5 July 2018

Science Says Yes to Eating Fruits and Vegetables

Amber Pankonin, M.S., R.D.

Nutrition Communications Consultant

As a registered dietitian and nutrition educator, I spend a lot of time addressing myths about food and nutrition. Today we have more consumers asking specific questions about where food comes from and how it is produced. Even though I often encourage these types of questions, activist organizations and documentaries that spread false messages about agricultural practices make my job much more complicated when I talk with consumers about getting enough fruits and vegetables in their diet.

Since the mid-90s, the U.S.-based Environmental Working Group has published a list known as the “Dirty Dozen.” This list contains 12 fruits and vegetables believed to contain the highest amount of pesticide residues (trace amounts). Strawberries, spinach and nectarines top the list followed by other popular favorites such as apples, tomatoes and potatoes. The “Dirty Dozen” encourages consumers to purchase organic varieties of these particular fruits and vegetables instead of those grown conventionally. Every year this list receives attention from the media and every year I find myself addressing consumer concerns because of it. The headlines about the “Dirty Dozen” and pesticide risk are often misleading and can easily plant seeds of doubt when it comes to consuming healthy fruits and vegetables.

The Clean Truth

What consumers might not understand is that even organic varieties of produce are often treated with organic pesticides. Scientists suggest that even if you purchase organic, this does not mean your fruits and vegetables will be pesticide-free.1 It is always a good practice to wash all produce whether it’s organic or not. Another myth is that organic produce is more nutritious compared to conventional produce. Many studies have shown that organic produce provides the same level of nutrition as conventional.2

Scientists suggest that even if you purchase organic, this does not mean your fruits and vegetables will be pesticide-free.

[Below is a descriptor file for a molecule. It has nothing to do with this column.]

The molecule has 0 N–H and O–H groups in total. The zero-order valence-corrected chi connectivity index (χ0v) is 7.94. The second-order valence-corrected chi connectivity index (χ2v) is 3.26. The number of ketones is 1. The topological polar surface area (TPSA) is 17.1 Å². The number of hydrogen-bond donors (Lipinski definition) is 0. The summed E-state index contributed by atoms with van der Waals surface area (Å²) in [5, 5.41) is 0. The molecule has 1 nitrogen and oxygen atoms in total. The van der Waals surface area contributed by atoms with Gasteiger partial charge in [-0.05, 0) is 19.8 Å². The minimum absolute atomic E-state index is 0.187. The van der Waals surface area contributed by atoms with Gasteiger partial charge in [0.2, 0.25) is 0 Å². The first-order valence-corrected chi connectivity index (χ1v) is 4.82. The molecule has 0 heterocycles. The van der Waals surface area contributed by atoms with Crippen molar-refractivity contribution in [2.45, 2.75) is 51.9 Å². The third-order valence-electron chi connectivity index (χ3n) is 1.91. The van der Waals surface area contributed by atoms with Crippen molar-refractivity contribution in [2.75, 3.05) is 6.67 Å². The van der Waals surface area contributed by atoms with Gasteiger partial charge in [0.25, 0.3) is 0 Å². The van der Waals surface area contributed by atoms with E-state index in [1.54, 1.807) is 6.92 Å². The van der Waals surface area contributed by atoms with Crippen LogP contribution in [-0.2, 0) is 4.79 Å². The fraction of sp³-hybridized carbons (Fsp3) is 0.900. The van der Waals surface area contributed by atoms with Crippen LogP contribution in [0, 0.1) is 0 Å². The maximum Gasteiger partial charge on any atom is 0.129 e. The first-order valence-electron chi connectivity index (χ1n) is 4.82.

It’s also important to understand why pesticides are needed and why farmers use them. Without pesticides, farmers could lose the majority of their crop due to pests and diseases. Pesticides are toxic at prescribed doses only to the pests they are meant to target, which makes them a valuable tool for farmers. Another thing to consider is that all pesticides must go through extensive testing before farmers can use them. Regulatory agencies including the United States Environmental Protective Agency evaluate the safety of these pesticides.

Also, think about the last time you used insect repellent. Did you know that every time you apply insect repellent to avoid mosquito bites, you are using a pesticide? Insecticides are a type of pesticide that are meant to target small pests. I find the same people who question the use of pesticides in farming do not think twice about using insect repellent.

When most people are struggling to meet the recommendations, it’s difficult to see messages that discourage intake, especially when we know that consumption of fruits and vegetables is associated with lowering risk for diseases such as diabetes, cancer and heart disease.

According to the U.S. Centers for Disease Control, most of us are not consuming the recommended amount of at least five servings of fruits and vegetables per day. The U.S. Department of Agriculture defines one serving of fruits and vegetables as 1 cup, which is about the size of a tennis ball.

When most people are struggling to meet the recommendations, it’s difficult to see messages that discourage intake, especially when we know that consumption of fruits and vegetables is associated with lowering risk for diseases such as diabetes, cancer and heart disease.3 When considering if consuming produce is worth disease prevention, the answer is definitively yes. The evidence is clear that consuming fruits and vegetables in any form outweighs the possible risk of ingesting any trace pesticide residues that could be present.

Amber Pankonin is a registered dietitian and nutrition communications consultant based in Lincoln, Nebraska, USA.


1 Winter, CK., Katz, JM. 2011. Dietary Exposure to Pesticide Residues from Commodities Alleged to Contain the Highest Contamination Levels. Journal of Toxicology. 2011: 589674,doi:10.1155/2011/589674.
2 Dangour, AD., Dodhia SK., Hayter A., Allen, E., Lock,K. Uauy, R. Nutritional quality of organic foods: a systematic review. The American Journal of Clinical Nutrition. Sept; 90(3):680–685,doi: 10.3945/ajcn.2009.28041.
3 Bazzano, LA., He, J., Ogden, L.G., Loria, CM., Vupputuri, S., Myers, L., Whelton, PK. Fruit and vegetable intake and risk of cardiovascular disease in US adults: the first National Health and Nutrition Examination Survey Epidemiologic Follow-up Study, The American Journal of Clinical Nutrition. Jul;76(1):93-9.

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